### The love of ratios

Why do ratios occur so often in junk science? The answer is simple – they
multiply the apparent effect by a factor that is always greater than one and is
actually four where the results are least significant.

Taking a simple numerical example:

If the proportion of, say, boys to girls is even, then out of 100 children we
have 50 boys and 50 girls and the ratio is 50/50 which is 1. If we have one
extra boy per hundred, however, we have to have one less girl to make up the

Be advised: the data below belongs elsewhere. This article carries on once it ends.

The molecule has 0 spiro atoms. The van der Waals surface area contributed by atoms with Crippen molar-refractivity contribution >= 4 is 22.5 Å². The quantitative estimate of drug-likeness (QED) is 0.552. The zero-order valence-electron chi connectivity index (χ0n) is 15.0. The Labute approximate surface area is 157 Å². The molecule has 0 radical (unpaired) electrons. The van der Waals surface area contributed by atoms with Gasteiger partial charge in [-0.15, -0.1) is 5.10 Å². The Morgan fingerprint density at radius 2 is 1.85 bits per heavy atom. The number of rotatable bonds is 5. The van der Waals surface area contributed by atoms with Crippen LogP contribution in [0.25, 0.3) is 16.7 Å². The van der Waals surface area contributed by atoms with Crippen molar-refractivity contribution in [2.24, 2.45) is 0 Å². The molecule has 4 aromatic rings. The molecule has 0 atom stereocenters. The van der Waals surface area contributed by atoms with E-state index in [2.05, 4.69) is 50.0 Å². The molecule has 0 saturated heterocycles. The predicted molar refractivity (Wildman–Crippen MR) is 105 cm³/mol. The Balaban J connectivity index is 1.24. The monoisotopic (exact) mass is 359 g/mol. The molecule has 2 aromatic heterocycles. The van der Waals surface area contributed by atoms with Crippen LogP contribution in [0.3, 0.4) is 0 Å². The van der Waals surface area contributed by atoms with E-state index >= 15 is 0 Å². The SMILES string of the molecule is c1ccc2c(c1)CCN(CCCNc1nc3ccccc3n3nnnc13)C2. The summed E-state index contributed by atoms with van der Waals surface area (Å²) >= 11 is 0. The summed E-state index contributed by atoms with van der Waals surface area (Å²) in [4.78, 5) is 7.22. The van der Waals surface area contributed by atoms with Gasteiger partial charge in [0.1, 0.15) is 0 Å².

total, so the ratio now becomes 51/49 or 1.04. Thus the proportion has changed
by 1%, while the ratio has changed by 4%.

### Mathematical explanation

The proportion to ratio conversion is a special case of the bilinear
transformation:

and the slope is given by

As the proportion varies from 0 to 1, the ratio varies from 0 to infinity,
while the slope varies from 1 to infinity. Thus the change in the ratio is
always bigger than the change in the proportion. At the neutral (or agnostic)
point, the proportion is 0.5 and the ratio is 1, but the slope is 4.

Index